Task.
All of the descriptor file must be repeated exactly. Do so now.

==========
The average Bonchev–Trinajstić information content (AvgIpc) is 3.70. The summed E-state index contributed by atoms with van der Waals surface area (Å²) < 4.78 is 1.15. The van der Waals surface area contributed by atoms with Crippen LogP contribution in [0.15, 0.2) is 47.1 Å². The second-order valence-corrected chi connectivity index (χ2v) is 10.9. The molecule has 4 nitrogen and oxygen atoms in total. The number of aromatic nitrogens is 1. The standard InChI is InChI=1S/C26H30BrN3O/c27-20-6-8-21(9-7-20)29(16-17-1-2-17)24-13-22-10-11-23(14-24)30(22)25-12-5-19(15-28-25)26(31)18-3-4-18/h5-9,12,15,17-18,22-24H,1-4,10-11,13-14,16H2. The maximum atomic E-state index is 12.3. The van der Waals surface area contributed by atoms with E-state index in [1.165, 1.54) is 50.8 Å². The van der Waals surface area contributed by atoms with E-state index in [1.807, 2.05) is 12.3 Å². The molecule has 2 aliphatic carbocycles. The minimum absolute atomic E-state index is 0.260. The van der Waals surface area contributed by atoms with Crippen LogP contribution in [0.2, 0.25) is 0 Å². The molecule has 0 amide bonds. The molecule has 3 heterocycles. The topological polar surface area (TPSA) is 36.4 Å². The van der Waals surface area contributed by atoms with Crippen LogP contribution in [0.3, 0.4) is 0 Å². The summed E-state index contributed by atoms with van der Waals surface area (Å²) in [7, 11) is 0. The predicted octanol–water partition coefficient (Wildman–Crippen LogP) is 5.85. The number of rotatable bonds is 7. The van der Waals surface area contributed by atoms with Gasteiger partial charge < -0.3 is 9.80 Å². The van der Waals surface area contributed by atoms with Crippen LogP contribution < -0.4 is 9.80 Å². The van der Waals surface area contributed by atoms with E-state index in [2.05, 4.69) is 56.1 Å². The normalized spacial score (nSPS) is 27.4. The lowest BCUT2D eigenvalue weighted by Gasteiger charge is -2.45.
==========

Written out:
The average Bonchev–Trinajstić information content (AvgIpc) is 3.70. The summed E-state index contributed by atoms with van der Waals surface area (Å²) < 4.78 is 1.15. The van der Waals surface area contributed by atoms with Crippen LogP contribution in [0.15, 0.2) is 47.1 Å². The second-order valence-corrected chi connectivity index (χ2v) is 10.9. The molecule has 4 nitrogen and oxygen atoms in total. The number of aromatic nitrogens is 1. The standard InChI is InChI=1S/C26H30BrN3O/c27-20-6-8-21(9-7-20)29(16-17-1-2-17)24-13-22-10-11-23(14-24)30(22)25-12-5-19(15-28-25)26(31)18-3-4-18/h5-9,12,15,17-18,22-24H,1-4,10-11,13-14,16H2. The maximum atomic E-state index is 12.3. The van der Waals surface area contributed by atoms with E-state index in [1.165, 1.54) is 50.8 Å². The van der Waals surface area contributed by atoms with E-state index in [1.807, 2.05) is 12.3 Å². The molecule has 2 aliphatic carbocycles. The minimum absolute atomic E-state index is 0.260. The van der Waals surface area contributed by atoms with Crippen LogP contribution in [0.2, 0.25) is 0 Å². The molecule has 0 amide bonds. The molecule has 3 heterocycles. The topological polar surface area (TPSA) is 36.4 Å². The van der Waals surface area contributed by atoms with Crippen LogP contribution in [0.3, 0.4) is 0 Å². The summed E-state index contributed by atoms with van der Waals surface area (Å²) in [7, 11) is 0. The predicted octanol–water partition coefficient (Wildman–Crippen LogP) is 5.85. The number of rotatable bonds is 7. The van der Waals surface area contributed by atoms with Gasteiger partial charge < -0.3 is 9.80 Å². The van der Waals surface area contributed by atoms with Crippen LogP contribution < -0.4 is 9.80 Å². The van der Waals surface area contributed by atoms with E-state index in [2.05, 4.69) is 56.1 Å². The normalized spacial score (nSPS) is 27.4. The lowest BCUT2D eigenvalue weighted by Gasteiger charge is -2.45.